Scripture: Genesis 32:22-31
Title: Wrestling God
It may surprise you, but I am not a fan of wrestling. However, I did enjoy Netflix’s new series about wrestling called GLOW. GLOW is a new series, showing a fictionalized history of the late-’80s syndicated TV show GLOW: Gorgeous Ladies Of Wrestling – which was an actual female wrestling league. Maybe some of you may remember this 1980’s pop culture in the heyday of Wrestlemania. This show tells the story of how these rag tag group of women, including struggling actors, past-their-prime athletes, and a B-rated movie director come together to wrestle their way through challenges they faced, both as individuals and as a group. I was surprised at how much I enjoyed watching this series. Beyond the entertainment value of watching 80’s hair, make-up, and fashion style – the show portrays how while these character are wrestling each other with highly choreographed moves, really, they are wrestling their own demons and those moves are always unexpected, as they cannot be choreographed.
In today’s passage, we do not have any gorgeous ladies wrestling each other – only Jacob wrestling with an unidentified man – no glitz, no audience, only the darkness surrounds Jacob who is at the center stage of this strange wrestling story of redemption and blessings.
A little back story. If you remember, Jacob and Esau are twins born to Abraham and Sarah’s son Isaac and his wife Rebeka. When Isaac became old and blind, Jacob cheated his father and stole Esau’s birthright from him. When Esau discovered what Jacob had done, he became furious. In order to protect himself from Esau’s fury, Jacob had to run away and hide at his uncle Laban’s home. While staying at Laban’s home, Jacob married Laban’s daughters Leah and Rachel and he became a wealthy man with many children and flocks.
After many years, Jacob was ready to return home and reconcile with his brother Esau. Esau, upon hearing about Jacob’s return, decided to come to meet Jacob, along with 400 men. When Jacob heard this news, he was not sure what to make of the size of this welcoming committee. Jacob was scared that Esau and his 400 men would come to kill him and his family. He prayed to God asking, “Deliver me, please, from the hand of my brother, from the hand of Esau, for I am afraid of him; he may come and kill us all, the mothers with the children” (Gen 32:9-11).
Jacob was a smart man and in order to appease his brother, he prepared droves of animals to be presented to Esau even before Jacob met his brother (Genesis 32:13-21)! After carefully planning how to encounter Esau, Jacob decides to sends his family and the rest of his flocks before him and he spends a night alone. That brings us to the beginning of our passage for today. Jacob goes to bed, but sometime during that same night, “a man wrestled with him until daybreak” (Genesis 32:24).
In this corner, we have Jacob the trickster, weighing in at 170 lb. In this corner, we have an unidentified man of substantial size…but not sure how much he weighs. And round one! They are neck and neck – a pretty even match – wow, the tenacity of Jacob is something to note here. There are no signs of easing up here. They have been at it – for some time now – how long will these men keep up their strength? We are near daybreak. Will this wrestling match ever end? Wait, it looks like the unidentified man has struck Jacob’s hip socket. Ouch, that’s gotta hurt! Jacob looks to be in pain. Will Jacob tap out? No, Jacob is still holding on to his opponent. The sun is about to rise, will the sunrise give way to the identity of this strong opponent? Who will tap out first? Jacob or his opponent? Aah, in a dramatic shift, the opponent released his hold on Jacob and wait, he is gone! Where did he go? Jacob seems to be okay, but he is limping from the sustained injury! What a match! Wait then, who won the match? You be the judge!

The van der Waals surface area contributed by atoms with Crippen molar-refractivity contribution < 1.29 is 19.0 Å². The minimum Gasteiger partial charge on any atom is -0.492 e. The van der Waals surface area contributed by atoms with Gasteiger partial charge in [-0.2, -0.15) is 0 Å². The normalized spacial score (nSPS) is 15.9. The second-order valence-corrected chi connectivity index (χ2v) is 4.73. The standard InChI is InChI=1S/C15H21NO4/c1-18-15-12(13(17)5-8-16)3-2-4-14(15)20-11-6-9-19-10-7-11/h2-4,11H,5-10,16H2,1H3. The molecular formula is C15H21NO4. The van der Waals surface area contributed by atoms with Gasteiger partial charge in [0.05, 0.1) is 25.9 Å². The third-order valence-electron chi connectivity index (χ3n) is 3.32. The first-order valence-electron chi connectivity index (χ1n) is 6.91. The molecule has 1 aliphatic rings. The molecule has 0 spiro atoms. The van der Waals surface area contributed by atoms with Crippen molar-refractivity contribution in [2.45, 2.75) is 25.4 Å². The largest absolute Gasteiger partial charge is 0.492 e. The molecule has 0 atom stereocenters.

From the dialogue, we can deduced that the unidentified man was God. Jacob wrestled God and prevailed. Jacob “wrestled” with his brother Esau over the firstborn’s birthright and he “wrestled” with his father-in-law Laban for his rights. Now, Jacob will become “Israel” and he will continue to wrestle and prevail. That was his reward – a new identity.
What can we learn from this strange story of Jacob wrestling God and prevailing?
For me, this story of Jacob wrestling God shows us that life entails strife, conflict and struggle. We struggle with the unfathomable mystery of God who comes to us in human form. We struggle with our own fears and failures. We struggle with our grandiosity and greed. We struggle with our yesterdays and the baggages we did not get to unpack from our past. We struggle today because of the unknown tomorrow – with all the anxieties that accompanies the unknown tomorrow. We struggle and we wrestle with our own demons. But just as Jacob held on, if we can learn to hold on, we too can receive a reward. It is when we hold on and struggle through the suffering with tenacity, we receive our blessings. However, that blessing is not what we think it is. We tend to believe that meeting God leads us to healing, but in this case, meeting God led Jacob to be wounded by God. Meeting God had a crippling effect on Jacob in a profound and deep way that left him a completely different person. He was no longer the “heel/trickster/over-reacher/supplanter” Jacob, but Israel, the one strives and prevails. That was his blessings.